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Patient Success Story: Lucy

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Lucy
8-month-old Wheaten Terrier
Owned by Don Heim
Alpharetta, Ga.

Lucy had been dribbling urine (urinary incontinence) since she was adopted at 8 weeks of age. She was referred to the UGA Veterinary Teaching Hospital and had a CT scan performed, but nothing was seen that could explain her incontinence.

She was then seen by the Hospital’s Interventional Radiology (IR) service for further diagnostics and possible treatment. Members of the IR team performed a cystoscopy of her lower urinary tract (a procedure where a thin tube with a camera and light on the end are inserted through the urethra so the doctor can see what is going on) and found that she had a congenital (inherited) abnormality of her vagina where there was a persistent band of tissue separating the vagina into two separate halves (vaginal septum).

When Lucy urinated, the urine pooled in this abnormal vagina and then later leaked out periodically, resulting in the incontinence. The abnormality was corrected by removing the tissue causing the problem using a surgical laser passed down a scope. Because the entire procedure was done through the scope, no surgical incisions were required and she was sent home the same day. After the procedure, Lucy’s incontinence resolved.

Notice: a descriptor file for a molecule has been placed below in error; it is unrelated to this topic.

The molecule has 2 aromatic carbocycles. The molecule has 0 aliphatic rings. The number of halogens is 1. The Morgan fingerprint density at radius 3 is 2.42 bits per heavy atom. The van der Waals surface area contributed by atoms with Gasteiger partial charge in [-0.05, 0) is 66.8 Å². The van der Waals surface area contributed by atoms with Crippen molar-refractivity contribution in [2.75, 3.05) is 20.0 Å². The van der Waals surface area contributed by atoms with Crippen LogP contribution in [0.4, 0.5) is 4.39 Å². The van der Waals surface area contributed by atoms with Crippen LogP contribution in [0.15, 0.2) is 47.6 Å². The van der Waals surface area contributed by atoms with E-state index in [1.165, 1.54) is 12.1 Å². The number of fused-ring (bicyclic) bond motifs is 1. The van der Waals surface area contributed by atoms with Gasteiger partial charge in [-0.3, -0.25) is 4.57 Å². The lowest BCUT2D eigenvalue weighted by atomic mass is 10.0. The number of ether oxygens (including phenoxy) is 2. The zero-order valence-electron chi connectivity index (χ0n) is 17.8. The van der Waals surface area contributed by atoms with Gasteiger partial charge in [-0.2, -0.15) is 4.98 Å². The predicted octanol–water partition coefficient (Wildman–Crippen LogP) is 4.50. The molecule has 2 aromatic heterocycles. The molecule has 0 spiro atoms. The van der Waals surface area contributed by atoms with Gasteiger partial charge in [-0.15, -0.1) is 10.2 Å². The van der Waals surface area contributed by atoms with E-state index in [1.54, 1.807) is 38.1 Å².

Dogs can have multiple congenital abnormalities of their urinary tract that can cause urine dribbling. It is seen in both female and male dogs, though male dogs typically present at a slightly older age (up to 1 to 2 years). Diagnosis of these abnormalities is usually made with a combination of a CT scan and cystoscopy. If an abnormality is detected, the Hospital’s IR service can often correct it with a laser during the cystoscopy procedure. Because the laser fiber is passed down the scope, there are no incisions and recovery is fast with very little pain or discomfort with the procedure. In males, a small 2 to 3mm incision in the skin just under the anus may need to be made for the treatment of some abnormalities.

*Though Lucy did have resolution of her incontinence, not all dogs improve or are cured by these treatments. Many of them may need to stay on medication long term or need additional treatment.